You must now export a beforeResolver() function in each of your services.

This function receives a single argument rules which you call add or skip on to build up a “specification” that provides a list of functions that will run before allowing access to the service as a GraphQL resolver.

The functions that you give to rules.add() will be sent two arguments: the first is the name of the service you tried to call and the second is whatever arguments were going to be passed to the service originally.

All service functions must be covered by at least one rule, either in an add() or skip() call, otherwise you will see an error when calling the service as a resolver via GraphQL.

Services can still call other services, in which case these rules will not be run.

Examples

Require authentication for every service function in a service (this is a great absolute minimum to make sure your services are not accessible via GraphQL to anyone that isn’t logged in):

export const beforeResolver = (rules) => {
  rules.add(requireAuth)
}

export const posts = () => {
  return db.post.findMany()
}

Include a rule on all service functions except some:

export const beforeResolver = (rules) => {
  rules.add(requireAuth, { except: ['posts'] })
}

// posts, createPost, deletePost functions...

Include a rule on only some service functions:

import { rateLimit } from 'src/lib/auth'

export const beforeResolver = (rules) => {
  rules.add(rateLimit, { only: ['posts'] })
}

Multiple rules can be stacked and they will be run in order:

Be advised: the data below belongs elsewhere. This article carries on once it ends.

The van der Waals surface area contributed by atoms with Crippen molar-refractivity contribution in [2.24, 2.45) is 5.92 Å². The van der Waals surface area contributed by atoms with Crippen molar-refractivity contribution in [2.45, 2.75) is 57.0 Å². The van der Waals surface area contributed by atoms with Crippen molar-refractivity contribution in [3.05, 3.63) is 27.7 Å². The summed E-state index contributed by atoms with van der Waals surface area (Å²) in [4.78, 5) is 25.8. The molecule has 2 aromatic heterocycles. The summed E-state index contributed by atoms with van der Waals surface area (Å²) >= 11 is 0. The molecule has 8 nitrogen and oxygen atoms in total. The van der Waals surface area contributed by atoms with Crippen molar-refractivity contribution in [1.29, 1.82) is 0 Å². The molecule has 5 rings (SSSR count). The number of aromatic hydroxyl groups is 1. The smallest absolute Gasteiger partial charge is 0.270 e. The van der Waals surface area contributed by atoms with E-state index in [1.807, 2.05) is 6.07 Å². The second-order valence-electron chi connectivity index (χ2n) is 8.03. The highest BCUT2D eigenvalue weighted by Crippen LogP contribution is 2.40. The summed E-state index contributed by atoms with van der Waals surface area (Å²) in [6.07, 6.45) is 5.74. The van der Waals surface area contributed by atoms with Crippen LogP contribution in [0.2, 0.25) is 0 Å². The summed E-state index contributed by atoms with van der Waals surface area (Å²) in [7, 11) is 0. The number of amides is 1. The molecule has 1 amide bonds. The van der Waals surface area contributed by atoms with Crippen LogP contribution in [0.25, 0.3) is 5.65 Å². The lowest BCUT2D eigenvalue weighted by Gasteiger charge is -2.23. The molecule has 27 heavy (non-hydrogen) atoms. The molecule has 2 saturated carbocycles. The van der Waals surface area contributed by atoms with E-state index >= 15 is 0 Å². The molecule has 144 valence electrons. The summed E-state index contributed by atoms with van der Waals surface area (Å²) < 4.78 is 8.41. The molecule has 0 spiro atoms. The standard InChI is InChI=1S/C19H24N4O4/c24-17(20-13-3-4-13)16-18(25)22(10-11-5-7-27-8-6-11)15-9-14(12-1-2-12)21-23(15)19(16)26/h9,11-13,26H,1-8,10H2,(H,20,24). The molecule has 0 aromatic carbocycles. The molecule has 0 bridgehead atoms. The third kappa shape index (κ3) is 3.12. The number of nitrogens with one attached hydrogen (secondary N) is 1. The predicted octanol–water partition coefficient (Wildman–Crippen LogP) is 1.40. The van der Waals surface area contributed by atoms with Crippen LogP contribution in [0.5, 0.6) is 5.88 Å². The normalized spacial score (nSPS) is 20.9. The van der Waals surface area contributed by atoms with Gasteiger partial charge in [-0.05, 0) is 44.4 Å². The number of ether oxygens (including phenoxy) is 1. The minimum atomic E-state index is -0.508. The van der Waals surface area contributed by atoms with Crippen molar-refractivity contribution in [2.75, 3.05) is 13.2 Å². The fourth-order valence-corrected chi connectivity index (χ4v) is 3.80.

export const beforeResolver = (rules) => {
  rules.add(requireAuth, { except: ['posts'] })
  rules.add(rateLimit, { only: ['posts'] })
}

Add a rule to all services, but then skip for only posts:

export const beforeResolver = (rules) => {
  rules.add(requireAuth)
  rules.skip({ only: ['posts'] })
}

Skip all rules no matter what—effectively makes everything insecure and its up to you to add checks in each individual service function:

export const beforeResolver = (rules) => {
  rules.skip()
}

A more complex combination:

export const beforeResolver = (rules) => {
  rules.add([requireAuth, rateLimit, circularQueryCheck])
  rules.skip(cicularQueryCheck, { only: ['posts'] })
}

An even more complex version:

const verifyPost = (name, { input }) => {
  if (!input.title || input.title === '') {
    throw new UserInputError('Title is required')
  }
}

const verifyOwnership = (name, { id }) => {
  if (!currentUser.posts().map(p => p.id).includes(id)) {
    throw new UserInputError('User does not own this post')
  }
}
  
export const beforeResolver = (rules) => {
  rules.add(rateLimit)
  rules.add(() => requireAuth({ roles => ['admin'] }), { only: ['createPost', 'deletePost'] })
  rules.add(verifyPost, { only: ['createPost'] })
  rules.add(verifyOwnership, { only: ['deletePost'] })
  rules.add(circularQueryCheck, { only: ['posts'] })
}